I’m consolidating hosts and websites in order to make all this easier to manage and to have a little more control over themes and plugins and stuff. So the blog has been moved to www.madbaker.com
See you there!
Ahhh… one day this will be me. One day soon…
Saturday was a day off from Baking School so a group of us toured around San Francisco for the day. It was a brilliant day, warm and sunny, with a gentle breeze coming off the bay. Lots of opportunity for sunburns!
We spent several hours touring around the Ferry Station Market. It’s a huge weekly farmers market with more bread, cheese, oil, fruits and other artisan products than I have ever seen gathered in one place. We sampled our way among the stalls and bought enough fresh goat cheese and fruit to accommodate another week’s worth of bread baking.
After the market we walked to the more touristy areas of the city — Fisherman’s Wharf, Ghiardelli Chocolates, China Town, North Beach (twice) and Union Square. I think we walked over 20km in all but when you are in as diverse and exciting a city as San Francisco we wanted to take in as much as we could.
The first day was fantastic! I’ll post more detail as the week goes on but suffice to say that this is a really special place. We’re learning a ton of theory, our hands on work is being scrutinized in great detail, and the equipment is top notch. I’ve already met some incredibly interesting people, from a hotel chef from Maui to a culinary instructor from Melbourne to an artisan baker from Victoria who’s bakery I know a bit about through our travels.
My first baguettes passed the chef’s close inspection fairly well today. There is lots for me to improve on in the shaping and scoring department but I was glad that there was sufficient goodness in there too.
Oh and in case you still don’t want to be down here too — we get to take all the bread we make home with us! So I passed out four baguettes in the lobby of the hotel when I got back and ate one for supper. It was without a doubt the best baguette I’ve ever had.
I’ve got a few photos from Day 1 on Flickr if you’re interested…
I just figured out how to blog about a photo that I uploaded to Flickr. So now you all get to see Cindy and me from this summer on Vancouver Island. Not sure which of the kids took it but it turned out OK.
As the kids get taller the angle on the pictures look better too!
Another cool morning, so we decided to check out the Englishman River Falls hike, which starts right near our campsite. It was a beautiful stroll through a stand of huge fir and hemlock trees. They were massive, straight and covered in moss. The trail was empty but for the four of us, we were able to take in the deep silence of the forest, with the sound of water rushing far in the distance. Some trees had fallen over winter and huge sections were sawed out to clear the trail. But that still left at least 50 feet of straight timber on either side of the trail. We really felt like we were walking through the tree.
The Park Ranger told us to take the left fork for an easier hike (steep descent vs steep climb) so when we found a side trailwe took a close look then went for it. After a while we started to get concerned. The trail dropped very steeply and there were more and more fallen trees blocking the path. In other words, it looked less and less like a trail the further we went. Finally we were faced with a scramble down a really steep bank. Cindy decided to check things out ahead – she made it to the river, but there was no bridge in site. So we clambered back to the main trail.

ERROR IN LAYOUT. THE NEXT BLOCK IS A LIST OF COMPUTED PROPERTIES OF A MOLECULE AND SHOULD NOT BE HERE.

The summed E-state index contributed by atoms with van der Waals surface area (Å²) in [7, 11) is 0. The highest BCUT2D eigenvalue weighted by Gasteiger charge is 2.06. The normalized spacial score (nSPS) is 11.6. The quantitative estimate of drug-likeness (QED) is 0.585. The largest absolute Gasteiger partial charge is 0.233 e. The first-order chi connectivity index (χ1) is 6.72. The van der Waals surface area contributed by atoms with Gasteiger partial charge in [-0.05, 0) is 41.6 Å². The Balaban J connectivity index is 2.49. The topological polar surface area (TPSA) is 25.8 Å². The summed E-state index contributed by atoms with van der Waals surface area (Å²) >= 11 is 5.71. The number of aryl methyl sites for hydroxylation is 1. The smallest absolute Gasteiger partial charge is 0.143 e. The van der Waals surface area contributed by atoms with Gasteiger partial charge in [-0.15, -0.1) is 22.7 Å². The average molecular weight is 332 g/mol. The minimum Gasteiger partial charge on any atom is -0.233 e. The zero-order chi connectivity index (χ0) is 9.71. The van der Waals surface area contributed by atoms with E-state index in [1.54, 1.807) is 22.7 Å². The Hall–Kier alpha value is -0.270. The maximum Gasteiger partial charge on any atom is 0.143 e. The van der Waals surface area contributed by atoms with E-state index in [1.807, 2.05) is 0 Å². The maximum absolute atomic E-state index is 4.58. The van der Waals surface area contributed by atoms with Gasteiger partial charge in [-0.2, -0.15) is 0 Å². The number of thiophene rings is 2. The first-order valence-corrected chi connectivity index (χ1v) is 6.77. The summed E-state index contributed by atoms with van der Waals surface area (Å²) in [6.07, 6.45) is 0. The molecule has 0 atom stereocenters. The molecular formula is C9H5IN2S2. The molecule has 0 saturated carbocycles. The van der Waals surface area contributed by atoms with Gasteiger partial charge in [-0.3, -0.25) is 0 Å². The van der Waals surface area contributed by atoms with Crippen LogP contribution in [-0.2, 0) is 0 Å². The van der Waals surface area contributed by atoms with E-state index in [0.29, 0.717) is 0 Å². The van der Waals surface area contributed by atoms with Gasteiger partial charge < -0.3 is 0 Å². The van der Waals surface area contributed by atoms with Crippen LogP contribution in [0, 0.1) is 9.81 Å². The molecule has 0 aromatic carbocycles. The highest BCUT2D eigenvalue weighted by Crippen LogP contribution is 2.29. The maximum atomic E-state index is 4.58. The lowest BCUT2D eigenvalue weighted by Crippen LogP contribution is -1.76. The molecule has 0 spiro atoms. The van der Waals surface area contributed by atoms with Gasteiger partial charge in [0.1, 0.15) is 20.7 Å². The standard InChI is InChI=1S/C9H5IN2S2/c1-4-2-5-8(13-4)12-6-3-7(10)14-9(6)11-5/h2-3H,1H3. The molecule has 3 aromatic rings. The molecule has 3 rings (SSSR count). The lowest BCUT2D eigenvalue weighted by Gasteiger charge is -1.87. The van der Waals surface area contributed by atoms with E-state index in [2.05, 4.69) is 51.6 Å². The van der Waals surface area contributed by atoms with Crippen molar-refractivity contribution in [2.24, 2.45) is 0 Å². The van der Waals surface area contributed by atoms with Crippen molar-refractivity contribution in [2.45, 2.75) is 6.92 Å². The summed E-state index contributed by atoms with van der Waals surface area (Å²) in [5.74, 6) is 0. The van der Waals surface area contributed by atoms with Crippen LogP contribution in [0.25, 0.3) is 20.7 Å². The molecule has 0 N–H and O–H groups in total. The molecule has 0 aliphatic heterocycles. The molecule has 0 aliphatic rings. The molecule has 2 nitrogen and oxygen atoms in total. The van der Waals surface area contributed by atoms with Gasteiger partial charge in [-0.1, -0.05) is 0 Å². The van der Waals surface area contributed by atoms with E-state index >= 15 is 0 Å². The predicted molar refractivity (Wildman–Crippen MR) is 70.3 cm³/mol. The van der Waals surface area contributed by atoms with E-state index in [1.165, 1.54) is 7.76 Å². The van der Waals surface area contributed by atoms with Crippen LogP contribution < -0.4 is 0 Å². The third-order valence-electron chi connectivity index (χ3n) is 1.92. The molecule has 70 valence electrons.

As usually happens with us, we found the real fork less than 50m further ahead, complete with concrete steps and handrails. The path took us to the lower falls, which were very nice, but the coolest part was the deep blue pool carved out of sandstone directly below the falls. It would make a great swimming hole on a hot day. Unfortunately for Robyn it was cool and drizzly but she still got in up to her ankles.
The upper falls were much more spectacular – a wide, shallow river turns sharply left, narrows and drops 50m into a tight gorge. A bridge takes you right over the drop so you can see some of the massive trunks which are jammed in the gorge. Quite specactular.
I’m a winter bus rider and one of the things that bugs me is how tough it is to get transit information. Yes, our city transit authority has a web site but it’s touch to navigate, with a user interface that was poor in 2002, let alone today.
But today I read that Google Maps has expanded to offer transit information as part of their mapping service. If your transit organization submits the data, bus stops and stop times will be displayed on the map.
I’ll notify the appropriate authorities and am just jiggly with anticipation…
UPDATE: Well, it was harder than I thought to leave a comment on the Regina Transit site but it’s done. If you’ve got some time on your hands, check out the ‘contact us’ process here which sends you here, here and finally here (three screens of info to fill in including manditory country and home phone number fields!)
I stumbled across some really interesting posts by Tim Ferris about how blackberry addiction and, by extension, email addiction is wasting far more time than it’s saving.
Tim’s idea is to declare Father’s Day “Email Detox Day” where we’ll all go for 24 hours without checking email even one time. I’m in.
Spread the word!